India In Turmoil
The Rising Flood Of Asian Culture, 300-1300
For eight hundred years after the Gupta era ended, India languished in an
abyss of political confusion, with only temporary periods of political unity.
First Huns, then Turks, and finally Mongols invaded the land; their wars
against Hindu kings and among themselves, as well as internal Hindu conflicts,
contributed largely to the general decline. Religious extremism and corruption
also played a part. Hindu sectarianism increased, the brahmins grew more
arrogant and greedy, concern for personal salvation lessened personal
initiatives, the poor became more oppressed, the economy faltered, and cities
lost population. Some art and literature survived, but scientific
investigation almost stopped. Not until the sixteenth century would Indian
culture regain Gupta levels.
While their kindred ravaged Europe in the late 400s, Huns invaded
northwestern India, shattering the Gupta Empire. They were stopped by a Hindu
confederation, but this terrible disruption was followed by more incursions of
Central Asians, who intermarried with local populations to produce a class of
fighting aristocrats known as Rajputs. These fierce warriors carved out
kingdoms among the Hindu states of northern India. The resultant near-anarchy
was alleviated for a while in the seventh century by Harsha, a strong Hindu
leader. In six years he reconquered much of what had been the Gupta Empire,
restoring order and partially reviving learning. Unfortunately, Harsha left no
heir when he died in 647, and the country again dissolved in civil war and
confusion. This paved the way, in 712, for an Arab conquest of Sind, the
coastal gateway to northwest India.
Muslim Invasions Of India
The Arab Caliphate, which annexed Sind, threw its shadow over the Middle
East in the 700s; as it weakened during succeeding centuries, various Central
Asian peoples, notably the Turks, entered the area. The Turkish flood into
Persia and Mesopotamia spilled over into India during the late tenth century.
Hindu-Muslim conflict was by then centuries old; but the Turkish invaders,
only partially civilized and recently converted Muslims, were most zealous in
pursuing a holy crusade against infidels. They were also fearsome marauders.
One of their leaders, the ruler of a small Afghan state, annexed the Punjab in
1022. For another two centuries, fighting continued between Turks and Rajputs,
until Muhammed Ghuri, another Muslim commander, conquered most of northern
After Muhammed Ghuri was assassinated in 1206, one of his generals seized
power as sultan at Delhi, setting the stage for another unification of India.
At the peak of its power in the thirteenth century, the Delhi Sultanate held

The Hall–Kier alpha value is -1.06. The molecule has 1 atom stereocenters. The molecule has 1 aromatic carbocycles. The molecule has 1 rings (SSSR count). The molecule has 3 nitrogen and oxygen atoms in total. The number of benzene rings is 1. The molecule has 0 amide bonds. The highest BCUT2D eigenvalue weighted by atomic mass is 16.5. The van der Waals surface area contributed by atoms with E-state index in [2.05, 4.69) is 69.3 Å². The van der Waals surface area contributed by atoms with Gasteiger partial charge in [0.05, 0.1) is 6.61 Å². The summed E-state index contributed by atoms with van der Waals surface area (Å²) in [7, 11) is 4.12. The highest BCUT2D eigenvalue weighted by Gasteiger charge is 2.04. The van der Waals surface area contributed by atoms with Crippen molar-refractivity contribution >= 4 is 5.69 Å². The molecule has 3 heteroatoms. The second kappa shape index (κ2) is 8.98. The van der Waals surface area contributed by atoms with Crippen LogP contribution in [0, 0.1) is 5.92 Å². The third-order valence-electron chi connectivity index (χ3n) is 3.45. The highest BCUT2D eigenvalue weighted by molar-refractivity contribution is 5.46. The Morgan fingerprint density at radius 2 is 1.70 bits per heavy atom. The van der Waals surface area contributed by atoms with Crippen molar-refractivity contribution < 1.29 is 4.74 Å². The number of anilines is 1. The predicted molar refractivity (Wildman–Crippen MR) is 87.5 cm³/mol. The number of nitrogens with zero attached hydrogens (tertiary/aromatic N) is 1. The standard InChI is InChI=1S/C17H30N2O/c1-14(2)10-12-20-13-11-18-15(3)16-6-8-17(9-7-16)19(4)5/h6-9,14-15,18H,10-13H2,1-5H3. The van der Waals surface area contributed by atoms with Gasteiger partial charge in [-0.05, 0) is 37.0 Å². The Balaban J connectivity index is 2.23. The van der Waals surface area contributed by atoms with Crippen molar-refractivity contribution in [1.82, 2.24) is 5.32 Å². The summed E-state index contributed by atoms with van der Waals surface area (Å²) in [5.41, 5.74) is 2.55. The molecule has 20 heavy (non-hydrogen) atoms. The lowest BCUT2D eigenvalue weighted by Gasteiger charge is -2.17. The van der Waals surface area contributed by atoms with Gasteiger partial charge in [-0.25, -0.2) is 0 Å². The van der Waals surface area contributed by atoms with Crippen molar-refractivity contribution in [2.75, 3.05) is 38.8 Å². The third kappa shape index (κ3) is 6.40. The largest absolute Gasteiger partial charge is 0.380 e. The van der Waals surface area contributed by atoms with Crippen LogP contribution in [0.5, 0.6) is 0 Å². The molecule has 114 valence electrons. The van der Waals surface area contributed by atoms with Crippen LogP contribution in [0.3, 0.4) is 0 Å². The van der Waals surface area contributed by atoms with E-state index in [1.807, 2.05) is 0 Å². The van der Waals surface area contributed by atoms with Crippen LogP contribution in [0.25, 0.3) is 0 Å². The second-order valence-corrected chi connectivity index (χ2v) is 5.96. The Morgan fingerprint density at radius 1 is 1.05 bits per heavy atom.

not only the north but part of the Deccan in the south. Its political unity
and power, however, was often wasted or abused. While often patrons of the
arts, builders of splendid monuments, and proponents of philosophy, the
sultans regularly murdered their political rivals, tortured prisoners, and
wasted resources. By the middle of the fourteenth century, they had lost
control of the south and were hard-pressed by various Hindu and Muslim
challengers. Although experiencing brief periods of revival, the regime
continued to disintegrate internally before it was destroyed by the
Turko-Mongol Tamerlane in 1388.
Muslim rule in India brought about some cultural integration,
particularly among ordinary Hindus. Many of the people found emotional appeal
in the Muslim faith, sought to lighten their taxes, hoped to raise their caste
status, or tried to qualify for public service by converting to Islam. An
example of the cultural integration is the creation of Urdu, a spoken language
using Persian, Arabic, and Turkish words within Hindu grammatical
Assimilation of Islamic values led to a further degradation in the status
of Hindu women. Girls were married younger, education of females was
practically eliminated, widows were absolutely prohibited from remarrying, and
suttee became an almost universal custom. Very few Hindu queens administered
affairs of state after the eleventh century. Muslim discrimination in sexual
morality also penetrated Hindu culture. Adultery and infidelity became
criminal offenses for women (but not for men), and the veiling of upper-class
women (purdah), which had earlier been only sporadic among Hindu women, became
the norm. Perhaps the most dramatic illustration of women's lowered status
came in the refusal of Hindu society to accept returning women who been
captured and carried off to Muslim harems.
Cultural synthesis, however, could not eliminate the Hindu-Muslim
contention over polytheism, religious images, and closed castes. Aristocratic
Hindu leaders desperately resisted Islam, often suffering cruel persecution.
After the Delhi Sultanate, life in India was largely divided into Hindu and
Muslim streams, which mingled only superficially.
Hindu India During The Delhi Sultanate
Southern India during the period of the Delhi Sultanate was governed by a
number of struggling Hindu monarchies, each organized on a semi-feudal basis
and heavily dependent upon peasant agriculture. Some of these fell to the
sultan's armies, but a few survived. One such kingdom was Chola, on the
southeast coast. By the eleventh century it had become a great maritime power,
prominent in the trade and politics of Southeast Asia. As India grew weaker
prior to the Mongol invasions of the thirteenth century, Chola and the other
petty Hindu states of the south continued to maintain a semblance of their
ancient culture in Sanskrit texts and massive temple architecture, with its
characteristic symbolic statues.
[See Delhi Sultanate]
World History Project